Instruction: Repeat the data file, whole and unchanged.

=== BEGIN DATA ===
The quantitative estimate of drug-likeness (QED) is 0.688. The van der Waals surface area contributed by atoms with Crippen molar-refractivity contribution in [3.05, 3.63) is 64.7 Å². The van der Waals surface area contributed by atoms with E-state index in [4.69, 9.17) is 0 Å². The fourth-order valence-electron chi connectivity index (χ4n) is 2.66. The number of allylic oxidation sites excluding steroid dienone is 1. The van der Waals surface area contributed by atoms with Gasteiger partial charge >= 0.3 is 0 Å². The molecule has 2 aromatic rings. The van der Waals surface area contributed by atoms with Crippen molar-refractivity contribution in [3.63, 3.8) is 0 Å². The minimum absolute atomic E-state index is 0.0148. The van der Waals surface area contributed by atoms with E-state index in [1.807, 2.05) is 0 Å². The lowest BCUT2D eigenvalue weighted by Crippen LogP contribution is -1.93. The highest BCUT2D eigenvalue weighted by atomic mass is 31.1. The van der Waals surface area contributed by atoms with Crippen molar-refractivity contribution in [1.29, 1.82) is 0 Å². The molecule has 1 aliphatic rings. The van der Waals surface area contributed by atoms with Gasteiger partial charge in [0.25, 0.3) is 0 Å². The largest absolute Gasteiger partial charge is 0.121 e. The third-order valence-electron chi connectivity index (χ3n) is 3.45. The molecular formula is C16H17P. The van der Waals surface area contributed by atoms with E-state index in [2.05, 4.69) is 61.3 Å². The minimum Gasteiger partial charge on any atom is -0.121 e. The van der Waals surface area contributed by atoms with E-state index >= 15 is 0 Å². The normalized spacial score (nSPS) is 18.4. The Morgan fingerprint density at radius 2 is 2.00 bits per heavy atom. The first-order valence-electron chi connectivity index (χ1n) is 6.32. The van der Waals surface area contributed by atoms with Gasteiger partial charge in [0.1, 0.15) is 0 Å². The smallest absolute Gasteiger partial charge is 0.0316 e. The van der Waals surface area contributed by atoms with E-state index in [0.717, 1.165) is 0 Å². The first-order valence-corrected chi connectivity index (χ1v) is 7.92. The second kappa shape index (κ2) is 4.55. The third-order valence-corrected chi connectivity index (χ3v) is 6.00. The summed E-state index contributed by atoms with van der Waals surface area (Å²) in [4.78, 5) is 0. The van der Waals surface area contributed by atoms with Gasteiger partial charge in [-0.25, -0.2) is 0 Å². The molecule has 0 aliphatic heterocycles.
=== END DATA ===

The quantitative estimate of drug-likeness (QED) is 0.688. The van der Waals surface area contributed by atoms with Crippen molar-refractivity contribution in [3.05, 3.63) is 64.7 Å². The van der Waals surface area contributed by atoms with E-state index in [4.69, 9.17) is 0 Å². The fourth-order valence-electron chi connectivity index (χ4n) is 2.66. The number of allylic oxidation sites excluding steroid dienone is 1. The van der Waals surface area contributed by atoms with Gasteiger partial charge >= 0.3 is 0 Å². The molecule has 2 aromatic rings. The van der Waals surface area contributed by atoms with Crippen molar-refractivity contribution in [3.63, 3.8) is 0 Å². The minimum absolute atomic E-state index is 0.0148. The van der Waals surface area contributed by atoms with E-state index in [1.807, 2.05) is 0 Å². The lowest BCUT2D eigenvalue weighted by Crippen LogP contribution is -1.93. The highest BCUT2D eigenvalue weighted by atomic mass is 31.1. The van der Waals surface area contributed by atoms with Crippen molar-refractivity contribution in [1.29, 1.82) is 0 Å². The molecule has 1 aliphatic rings. The van der Waals surface area contributed by atoms with Gasteiger partial charge in [0.25, 0.3) is 0 Å². The largest absolute Gasteiger partial charge is 0.121 e. The third-order valence-electron chi connectivity index (χ3n) is 3.45. The molecular formula is C16H17P. The van der Waals surface area contributed by atoms with E-state index in [2.05, 4.69) is 61.3 Å². The minimum Gasteiger partial charge on any atom is -0.121 e. The van der Waals surface area contributed by atoms with E-state index >= 15 is 0 Å². The normalized spacial score (nSPS) is 18.4. The Morgan fingerprint density at radius 2 is 2.00 bits per heavy atom. The first-order valence-electron chi connectivity index (χ1n) is 6.32. The van der Waals surface area contributed by atoms with Gasteiger partial charge in [0.1, 0.15) is 0 Å². The smallest absolute Gasteiger partial charge is 0.0316 e. The van der Waals surface area contributed by atoms with E-state index in [0.717, 1.165) is 0 Å². The first-order valence-corrected chi connectivity index (χ1v) is 7.92. The second kappa shape index (κ2) is 4.55. The third-order valence-corrected chi connectivity index (χ3v) is 6.00. The summed E-state index contributed by atoms with van der Waals surface area (Å²) in [4.78, 5) is 0. The van der Waals surface area contributed by atoms with Gasteiger partial charge in [-0.25, -0.2) is 0 Å². The molecule has 0 aliphatic heterocycles.